Date of Award

8-9-2005

Degree Type

Thesis

Degree Name

Master of Arts (MA)

Department

Anthropology

First Advisor

Jeremy E. Diem, Ph.D. - Chair

Second Advisor

Paul A. Knapp, Ph.D.

Third Advisor

Susan M. Walcott, Ph.D.

Abstract

Tropospheric ozone pollution is a world-wide problem, based on studies reported from locations as diverse as India, Hong Kong, Taiwan, South Korea, Germany, Spain, Greece, Canada, and the United States. Ozone is a serious pollutant in the troposphere due to its adverse effects on the health of plants, and on the respiratory systems, eyes, and mucous membranes of humans. Due to the seriousness of the issue, the ozone problem in the Atlanta, Georgia metropolitan area was investigated. A review of the literature revealed a research deficiency, since no environment-to-circulation analysis of the ozone problem in the Atlanta metropolitan area could be found. Therefore such a study was conducted, in order to determine how high ozone days in Atlanta were related to atmospheric patterns and meteorological variables. Statistical analysis of radiosonde data, and data from eleven air quality monitoring stations in metropolitan Atlanta, for the summer months of 2000-2003, revealed a relationship between high ozone days and both high- and low- pressure patterns, as well as between high ozone days and higher temperature and lower dew point temperature. The data revealed two groups of stations differentiated by geography, and also suggested transport of precursor chemicals as a factor at some stations. This research may assist policy-makers as well as policy-implementers in elucidating associations or mechanisms that can assist efforts to reduce tropospheric ozone concentrations in the Atlanta area.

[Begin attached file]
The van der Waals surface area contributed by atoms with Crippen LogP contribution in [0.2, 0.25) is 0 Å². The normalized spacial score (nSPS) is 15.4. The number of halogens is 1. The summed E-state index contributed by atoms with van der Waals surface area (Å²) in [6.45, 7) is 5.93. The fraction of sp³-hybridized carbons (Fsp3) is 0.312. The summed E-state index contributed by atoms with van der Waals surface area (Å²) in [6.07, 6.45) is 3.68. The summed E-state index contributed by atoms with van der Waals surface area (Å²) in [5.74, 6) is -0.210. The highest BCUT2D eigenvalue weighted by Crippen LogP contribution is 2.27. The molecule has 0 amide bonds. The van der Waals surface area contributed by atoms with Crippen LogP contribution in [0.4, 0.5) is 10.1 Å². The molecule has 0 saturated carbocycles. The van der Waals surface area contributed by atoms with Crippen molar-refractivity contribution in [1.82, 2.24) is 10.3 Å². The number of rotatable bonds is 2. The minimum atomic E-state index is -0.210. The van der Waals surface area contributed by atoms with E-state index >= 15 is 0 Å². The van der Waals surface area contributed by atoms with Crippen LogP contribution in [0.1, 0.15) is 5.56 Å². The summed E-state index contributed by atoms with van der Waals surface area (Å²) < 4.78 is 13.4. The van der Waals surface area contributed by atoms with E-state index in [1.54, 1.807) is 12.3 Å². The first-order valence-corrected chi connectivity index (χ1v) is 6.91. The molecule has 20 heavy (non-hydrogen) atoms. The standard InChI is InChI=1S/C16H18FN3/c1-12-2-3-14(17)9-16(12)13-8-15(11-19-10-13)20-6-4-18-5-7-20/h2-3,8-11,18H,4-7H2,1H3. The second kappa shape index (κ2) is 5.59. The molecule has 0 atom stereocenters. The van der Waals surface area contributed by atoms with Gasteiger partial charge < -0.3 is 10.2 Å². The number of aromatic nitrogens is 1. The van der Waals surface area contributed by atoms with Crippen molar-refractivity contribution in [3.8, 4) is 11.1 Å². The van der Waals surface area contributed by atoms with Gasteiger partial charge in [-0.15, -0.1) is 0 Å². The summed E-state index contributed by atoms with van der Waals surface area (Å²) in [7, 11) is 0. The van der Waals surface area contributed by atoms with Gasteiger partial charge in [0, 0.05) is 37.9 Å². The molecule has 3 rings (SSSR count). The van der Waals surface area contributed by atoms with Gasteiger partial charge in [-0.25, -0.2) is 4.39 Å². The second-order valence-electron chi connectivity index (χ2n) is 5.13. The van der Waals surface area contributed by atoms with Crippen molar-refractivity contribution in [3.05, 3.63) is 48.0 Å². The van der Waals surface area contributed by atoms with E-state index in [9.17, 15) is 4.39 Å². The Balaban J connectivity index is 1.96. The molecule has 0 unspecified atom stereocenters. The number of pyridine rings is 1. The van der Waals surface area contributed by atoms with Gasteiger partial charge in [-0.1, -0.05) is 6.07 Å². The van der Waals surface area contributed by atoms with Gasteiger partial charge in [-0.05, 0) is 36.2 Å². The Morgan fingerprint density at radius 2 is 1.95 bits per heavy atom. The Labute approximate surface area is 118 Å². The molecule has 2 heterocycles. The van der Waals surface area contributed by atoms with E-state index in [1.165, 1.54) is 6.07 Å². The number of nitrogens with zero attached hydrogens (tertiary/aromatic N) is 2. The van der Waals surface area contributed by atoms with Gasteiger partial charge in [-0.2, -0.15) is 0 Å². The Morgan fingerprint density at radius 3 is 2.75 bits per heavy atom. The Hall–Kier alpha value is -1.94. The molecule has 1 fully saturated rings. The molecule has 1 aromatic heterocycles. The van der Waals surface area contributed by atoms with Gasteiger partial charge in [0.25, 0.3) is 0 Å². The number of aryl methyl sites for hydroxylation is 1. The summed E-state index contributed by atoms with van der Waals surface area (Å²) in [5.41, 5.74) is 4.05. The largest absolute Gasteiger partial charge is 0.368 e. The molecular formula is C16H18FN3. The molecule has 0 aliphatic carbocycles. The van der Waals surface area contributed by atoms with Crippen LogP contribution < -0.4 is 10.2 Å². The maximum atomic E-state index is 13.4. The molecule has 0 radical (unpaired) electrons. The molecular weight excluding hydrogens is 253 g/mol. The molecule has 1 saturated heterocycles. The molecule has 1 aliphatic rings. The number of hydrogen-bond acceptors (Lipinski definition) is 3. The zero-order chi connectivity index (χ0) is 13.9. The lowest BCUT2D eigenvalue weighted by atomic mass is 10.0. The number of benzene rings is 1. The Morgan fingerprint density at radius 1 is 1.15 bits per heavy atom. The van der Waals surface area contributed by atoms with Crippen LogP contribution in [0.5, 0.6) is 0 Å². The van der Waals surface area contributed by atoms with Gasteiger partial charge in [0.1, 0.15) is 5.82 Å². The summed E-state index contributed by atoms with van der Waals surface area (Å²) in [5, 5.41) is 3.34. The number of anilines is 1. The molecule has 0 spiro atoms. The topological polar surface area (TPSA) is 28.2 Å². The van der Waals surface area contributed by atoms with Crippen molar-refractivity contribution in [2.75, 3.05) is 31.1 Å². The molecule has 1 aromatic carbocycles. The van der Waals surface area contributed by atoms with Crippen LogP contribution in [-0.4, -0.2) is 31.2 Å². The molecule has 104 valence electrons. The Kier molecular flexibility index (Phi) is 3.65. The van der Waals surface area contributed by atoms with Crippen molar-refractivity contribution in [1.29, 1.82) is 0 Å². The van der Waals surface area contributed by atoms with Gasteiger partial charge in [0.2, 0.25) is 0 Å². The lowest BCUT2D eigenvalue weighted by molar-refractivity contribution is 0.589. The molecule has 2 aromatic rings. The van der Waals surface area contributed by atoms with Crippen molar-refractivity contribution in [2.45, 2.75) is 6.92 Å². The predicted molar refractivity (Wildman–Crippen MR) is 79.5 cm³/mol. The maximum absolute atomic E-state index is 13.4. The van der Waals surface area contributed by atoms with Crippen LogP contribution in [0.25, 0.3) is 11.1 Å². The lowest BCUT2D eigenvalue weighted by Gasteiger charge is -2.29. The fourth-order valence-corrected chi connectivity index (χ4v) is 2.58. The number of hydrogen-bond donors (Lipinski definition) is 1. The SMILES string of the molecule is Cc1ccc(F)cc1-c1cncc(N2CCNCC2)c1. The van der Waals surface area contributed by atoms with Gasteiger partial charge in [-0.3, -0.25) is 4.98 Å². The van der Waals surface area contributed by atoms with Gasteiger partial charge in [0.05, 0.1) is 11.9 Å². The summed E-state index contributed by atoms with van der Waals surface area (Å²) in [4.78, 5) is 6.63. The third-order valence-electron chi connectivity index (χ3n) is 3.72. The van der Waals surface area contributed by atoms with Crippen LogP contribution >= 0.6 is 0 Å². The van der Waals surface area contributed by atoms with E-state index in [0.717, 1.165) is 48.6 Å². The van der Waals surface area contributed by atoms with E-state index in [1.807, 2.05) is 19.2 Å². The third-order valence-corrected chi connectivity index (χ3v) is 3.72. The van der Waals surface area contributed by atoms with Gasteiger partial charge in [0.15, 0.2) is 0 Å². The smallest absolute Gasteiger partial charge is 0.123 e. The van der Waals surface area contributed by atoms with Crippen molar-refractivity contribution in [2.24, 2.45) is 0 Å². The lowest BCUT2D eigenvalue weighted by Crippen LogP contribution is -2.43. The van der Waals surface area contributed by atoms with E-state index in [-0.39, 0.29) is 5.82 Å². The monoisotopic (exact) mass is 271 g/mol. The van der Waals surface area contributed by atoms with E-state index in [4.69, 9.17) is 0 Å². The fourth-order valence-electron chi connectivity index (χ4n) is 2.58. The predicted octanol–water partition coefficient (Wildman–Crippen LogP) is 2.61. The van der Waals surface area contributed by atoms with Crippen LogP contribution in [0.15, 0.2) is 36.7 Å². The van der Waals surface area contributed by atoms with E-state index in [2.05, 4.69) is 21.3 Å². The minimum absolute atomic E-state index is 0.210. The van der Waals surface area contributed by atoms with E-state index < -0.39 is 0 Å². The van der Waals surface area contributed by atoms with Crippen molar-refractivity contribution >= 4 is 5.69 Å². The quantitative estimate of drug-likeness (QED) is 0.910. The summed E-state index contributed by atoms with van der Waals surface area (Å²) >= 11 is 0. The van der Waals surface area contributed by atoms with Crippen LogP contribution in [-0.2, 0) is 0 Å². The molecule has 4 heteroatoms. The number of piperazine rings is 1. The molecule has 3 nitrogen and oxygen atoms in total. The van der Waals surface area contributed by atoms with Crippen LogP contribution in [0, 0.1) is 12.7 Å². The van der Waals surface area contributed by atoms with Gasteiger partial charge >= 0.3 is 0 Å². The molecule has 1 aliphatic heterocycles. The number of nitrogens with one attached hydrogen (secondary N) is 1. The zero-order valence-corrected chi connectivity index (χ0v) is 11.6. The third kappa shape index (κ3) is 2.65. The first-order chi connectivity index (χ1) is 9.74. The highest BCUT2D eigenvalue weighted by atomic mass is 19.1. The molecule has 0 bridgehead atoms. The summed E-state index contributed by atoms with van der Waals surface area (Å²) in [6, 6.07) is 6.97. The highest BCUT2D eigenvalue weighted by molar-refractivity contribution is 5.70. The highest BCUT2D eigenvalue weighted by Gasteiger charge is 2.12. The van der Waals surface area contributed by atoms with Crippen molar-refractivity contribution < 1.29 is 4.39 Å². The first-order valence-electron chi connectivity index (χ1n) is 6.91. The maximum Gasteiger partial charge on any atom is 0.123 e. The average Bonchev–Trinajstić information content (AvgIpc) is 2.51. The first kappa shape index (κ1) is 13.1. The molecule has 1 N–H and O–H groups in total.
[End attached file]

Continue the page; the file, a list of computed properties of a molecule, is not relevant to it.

Included in

Anthropology Commons

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